Has removing ‘average position’ on Google affected anything?

Digital

It has now been over a month since we said goodbye to one of the original search metrics in Google Ads - average position.

Written By

Thomas Coughlan

Posted On

06 Nov 2019

What exactly was the average position metric? In a Google Ads auction, Ad Rank determines the position of an ad based on bid and quality score. However, ad position refers to the order of the paid search results instead of where the ad is located. This means that having a number one position doesn’t mean the ad is at the top of the results. Also, Google Ads has changed over time. They removed the right column with ads and shopping ads took a more prominent position in the paid search results. These changes have meant the average position of an ad became less clear.

What’s replacing the average position metric?

Google has brought out new metrics to replace the outgoing average position which Google Ads Product Manager, Pallavi Naresh, has said it will “give you a much clearer view of your prominence on the page than average position does”. These metrics include:

  • Top Impression Rate – the percentage of your total impressions that are shown above organic results.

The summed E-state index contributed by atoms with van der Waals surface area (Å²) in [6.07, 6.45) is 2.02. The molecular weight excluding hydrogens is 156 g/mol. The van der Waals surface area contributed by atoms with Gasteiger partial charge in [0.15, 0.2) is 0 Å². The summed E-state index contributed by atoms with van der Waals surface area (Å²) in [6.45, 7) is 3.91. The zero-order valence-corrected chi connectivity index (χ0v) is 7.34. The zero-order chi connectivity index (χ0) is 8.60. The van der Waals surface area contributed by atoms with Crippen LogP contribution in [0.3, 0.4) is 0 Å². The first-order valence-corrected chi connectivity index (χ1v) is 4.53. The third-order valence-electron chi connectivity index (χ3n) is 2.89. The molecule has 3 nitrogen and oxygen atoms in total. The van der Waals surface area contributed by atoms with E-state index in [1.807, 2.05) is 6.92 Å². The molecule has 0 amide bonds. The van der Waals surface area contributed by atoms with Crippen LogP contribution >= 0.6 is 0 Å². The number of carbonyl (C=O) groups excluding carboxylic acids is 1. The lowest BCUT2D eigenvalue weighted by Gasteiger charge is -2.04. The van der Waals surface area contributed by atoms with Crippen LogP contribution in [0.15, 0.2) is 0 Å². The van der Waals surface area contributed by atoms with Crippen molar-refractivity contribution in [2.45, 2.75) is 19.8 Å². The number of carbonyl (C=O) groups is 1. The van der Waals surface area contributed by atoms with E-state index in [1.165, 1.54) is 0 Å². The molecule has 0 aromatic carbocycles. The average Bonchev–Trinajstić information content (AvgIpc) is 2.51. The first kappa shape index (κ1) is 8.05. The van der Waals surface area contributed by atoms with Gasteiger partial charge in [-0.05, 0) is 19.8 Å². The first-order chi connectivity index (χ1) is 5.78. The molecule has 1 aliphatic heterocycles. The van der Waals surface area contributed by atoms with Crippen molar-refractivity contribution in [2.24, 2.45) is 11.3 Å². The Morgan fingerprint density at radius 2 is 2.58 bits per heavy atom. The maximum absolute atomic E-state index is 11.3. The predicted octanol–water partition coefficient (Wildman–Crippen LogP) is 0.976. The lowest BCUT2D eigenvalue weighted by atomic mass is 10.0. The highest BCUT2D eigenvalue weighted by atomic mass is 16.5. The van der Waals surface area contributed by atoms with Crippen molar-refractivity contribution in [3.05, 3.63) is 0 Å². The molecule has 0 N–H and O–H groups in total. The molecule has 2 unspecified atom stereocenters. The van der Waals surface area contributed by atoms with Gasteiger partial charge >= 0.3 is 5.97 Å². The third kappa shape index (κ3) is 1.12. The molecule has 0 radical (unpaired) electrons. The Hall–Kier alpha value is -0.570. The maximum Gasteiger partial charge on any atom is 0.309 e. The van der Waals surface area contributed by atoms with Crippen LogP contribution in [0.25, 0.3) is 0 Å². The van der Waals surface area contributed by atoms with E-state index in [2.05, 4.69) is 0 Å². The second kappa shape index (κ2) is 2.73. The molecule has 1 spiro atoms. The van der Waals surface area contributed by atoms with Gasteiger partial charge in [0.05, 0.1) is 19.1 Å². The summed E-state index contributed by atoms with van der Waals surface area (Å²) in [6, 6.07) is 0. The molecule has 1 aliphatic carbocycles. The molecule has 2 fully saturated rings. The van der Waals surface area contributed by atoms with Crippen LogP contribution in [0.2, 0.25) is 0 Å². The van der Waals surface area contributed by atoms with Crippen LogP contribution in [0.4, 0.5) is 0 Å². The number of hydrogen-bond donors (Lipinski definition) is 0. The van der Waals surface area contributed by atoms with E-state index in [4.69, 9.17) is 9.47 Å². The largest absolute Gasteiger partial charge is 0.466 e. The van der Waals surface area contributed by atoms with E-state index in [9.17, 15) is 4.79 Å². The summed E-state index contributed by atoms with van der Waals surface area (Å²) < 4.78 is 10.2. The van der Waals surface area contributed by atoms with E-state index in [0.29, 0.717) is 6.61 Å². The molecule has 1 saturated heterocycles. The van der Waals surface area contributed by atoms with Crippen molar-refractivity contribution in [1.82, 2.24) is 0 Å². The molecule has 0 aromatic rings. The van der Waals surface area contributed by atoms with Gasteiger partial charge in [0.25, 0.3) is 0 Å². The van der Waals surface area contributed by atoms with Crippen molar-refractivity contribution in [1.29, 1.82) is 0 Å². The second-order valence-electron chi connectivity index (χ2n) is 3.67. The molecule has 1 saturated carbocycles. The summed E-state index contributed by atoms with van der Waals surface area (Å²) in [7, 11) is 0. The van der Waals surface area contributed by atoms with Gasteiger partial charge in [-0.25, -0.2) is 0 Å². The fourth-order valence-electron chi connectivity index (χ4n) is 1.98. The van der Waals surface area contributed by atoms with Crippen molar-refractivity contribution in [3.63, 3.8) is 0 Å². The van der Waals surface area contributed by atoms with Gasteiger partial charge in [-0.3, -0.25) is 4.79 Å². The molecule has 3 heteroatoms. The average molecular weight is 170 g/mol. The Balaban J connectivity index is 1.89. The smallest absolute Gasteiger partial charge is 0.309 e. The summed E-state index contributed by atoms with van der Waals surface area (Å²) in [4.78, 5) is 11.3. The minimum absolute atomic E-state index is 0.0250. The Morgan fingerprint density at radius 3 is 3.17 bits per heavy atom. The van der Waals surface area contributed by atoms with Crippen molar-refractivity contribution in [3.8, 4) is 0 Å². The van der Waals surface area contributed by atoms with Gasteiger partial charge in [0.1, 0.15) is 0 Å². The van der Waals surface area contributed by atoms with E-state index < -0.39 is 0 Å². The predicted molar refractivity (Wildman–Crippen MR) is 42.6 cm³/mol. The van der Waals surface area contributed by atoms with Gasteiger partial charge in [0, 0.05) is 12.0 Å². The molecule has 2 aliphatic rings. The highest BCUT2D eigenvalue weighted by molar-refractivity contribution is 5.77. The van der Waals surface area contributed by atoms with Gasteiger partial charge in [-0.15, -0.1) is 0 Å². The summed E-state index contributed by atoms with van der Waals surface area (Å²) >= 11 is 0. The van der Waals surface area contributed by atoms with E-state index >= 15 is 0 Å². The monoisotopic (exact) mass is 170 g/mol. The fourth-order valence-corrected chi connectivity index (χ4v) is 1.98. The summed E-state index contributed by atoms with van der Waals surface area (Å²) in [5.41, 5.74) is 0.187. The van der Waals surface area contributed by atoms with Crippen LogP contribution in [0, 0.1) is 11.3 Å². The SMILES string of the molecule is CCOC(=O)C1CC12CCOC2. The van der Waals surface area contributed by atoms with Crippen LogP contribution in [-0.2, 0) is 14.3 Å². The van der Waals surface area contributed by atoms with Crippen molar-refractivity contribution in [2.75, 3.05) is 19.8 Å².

• Absolute Top Impression Rate –  the percentage of your total impressions that are shown as the first ad.
  • Top Impression Share – the percentage of the impressions you received at the top compared to the total impressions eligible.
  • Absolute Top Impression Share – the percentage of impressions you received as the first ad compared to the total impressions eligible.

These new metrics offer marketers a more accurate sense of where ads appear in the search results.

What has been affected?

With the metric no longer available, any rules, custom conversions and reports that used the metric have also been disabled. To replace them, you should use the top impression rate and absolute top impression rate metrics as discussed earlier. Many marketers used the metric to adjust their manual bidding strategies. Removing it is another way Google is trying to focus more on automated bidding strategies.

In most cases, the removal of the metric shouldn’t have too much of an impact as the newly introduced metrics provide marketers with a more accurate reading of where the ads are placed. They also make it easier for marketers to target the top positions.

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